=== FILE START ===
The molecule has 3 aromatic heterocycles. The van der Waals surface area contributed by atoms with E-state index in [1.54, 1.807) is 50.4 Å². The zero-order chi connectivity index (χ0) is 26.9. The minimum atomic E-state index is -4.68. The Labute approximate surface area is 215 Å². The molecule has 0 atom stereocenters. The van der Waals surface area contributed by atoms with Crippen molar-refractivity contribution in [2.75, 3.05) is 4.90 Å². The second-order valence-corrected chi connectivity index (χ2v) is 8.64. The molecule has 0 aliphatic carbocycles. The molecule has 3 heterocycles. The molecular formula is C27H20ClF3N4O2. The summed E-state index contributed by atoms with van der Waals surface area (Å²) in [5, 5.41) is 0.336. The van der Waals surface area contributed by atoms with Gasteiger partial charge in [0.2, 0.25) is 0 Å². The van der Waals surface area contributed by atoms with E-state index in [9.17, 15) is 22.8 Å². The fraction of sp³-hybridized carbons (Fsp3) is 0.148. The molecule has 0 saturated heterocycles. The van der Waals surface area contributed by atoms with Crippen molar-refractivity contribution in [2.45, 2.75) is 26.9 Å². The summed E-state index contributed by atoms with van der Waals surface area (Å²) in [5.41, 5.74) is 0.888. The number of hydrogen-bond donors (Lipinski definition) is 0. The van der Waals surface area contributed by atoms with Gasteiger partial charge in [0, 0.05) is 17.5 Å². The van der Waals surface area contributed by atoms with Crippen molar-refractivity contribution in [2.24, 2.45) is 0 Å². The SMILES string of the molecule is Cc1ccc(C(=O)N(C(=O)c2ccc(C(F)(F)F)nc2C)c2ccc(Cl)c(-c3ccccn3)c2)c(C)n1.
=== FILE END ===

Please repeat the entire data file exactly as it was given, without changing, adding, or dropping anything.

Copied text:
The molecule has 3 aromatic heterocycles. The van der Waals surface area contributed by atoms with E-state index in [1.54, 1.807) is 50.4 Å². The zero-order chi connectivity index (χ0) is 26.9. The minimum atomic E-state index is -4.68. The Labute approximate surface area is 215 Å². The molecule has 0 atom stereocenters. The van der Waals surface area contributed by atoms with Crippen molar-refractivity contribution in [2.75, 3.05) is 4.90 Å². The second-order valence-corrected chi connectivity index (χ2v) is 8.64. The molecule has 0 aliphatic carbocycles. The molecule has 3 heterocycles. The molecular formula is C27H20ClF3N4O2. The summed E-state index contributed by atoms with van der Waals surface area (Å²) in [5, 5.41) is 0.336. The van der Waals surface area contributed by atoms with Gasteiger partial charge in [0.2, 0.25) is 0 Å². The van der Waals surface area contributed by atoms with E-state index in [9.17, 15) is 22.8 Å². The fraction of sp³-hybridized carbons (Fsp3) is 0.148. The molecule has 0 saturated heterocycles. The van der Waals surface area contributed by atoms with Crippen molar-refractivity contribution in [2.45, 2.75) is 26.9 Å². The summed E-state index contributed by atoms with van der Waals surface area (Å²) in [5.41, 5.74) is 0.888. The number of hydrogen-bond donors (Lipinski definition) is 0. The van der Waals surface area contributed by atoms with Gasteiger partial charge in [0, 0.05) is 17.5 Å². The van der Waals surface area contributed by atoms with Crippen molar-refractivity contribution in [2.24, 2.45) is 0 Å². The SMILES string of the molecule is Cc1ccc(C(=O)N(C(=O)c2ccc(C(F)(F)F)nc2C)c2ccc(Cl)c(-c3ccccn3)c2)c(C)n1.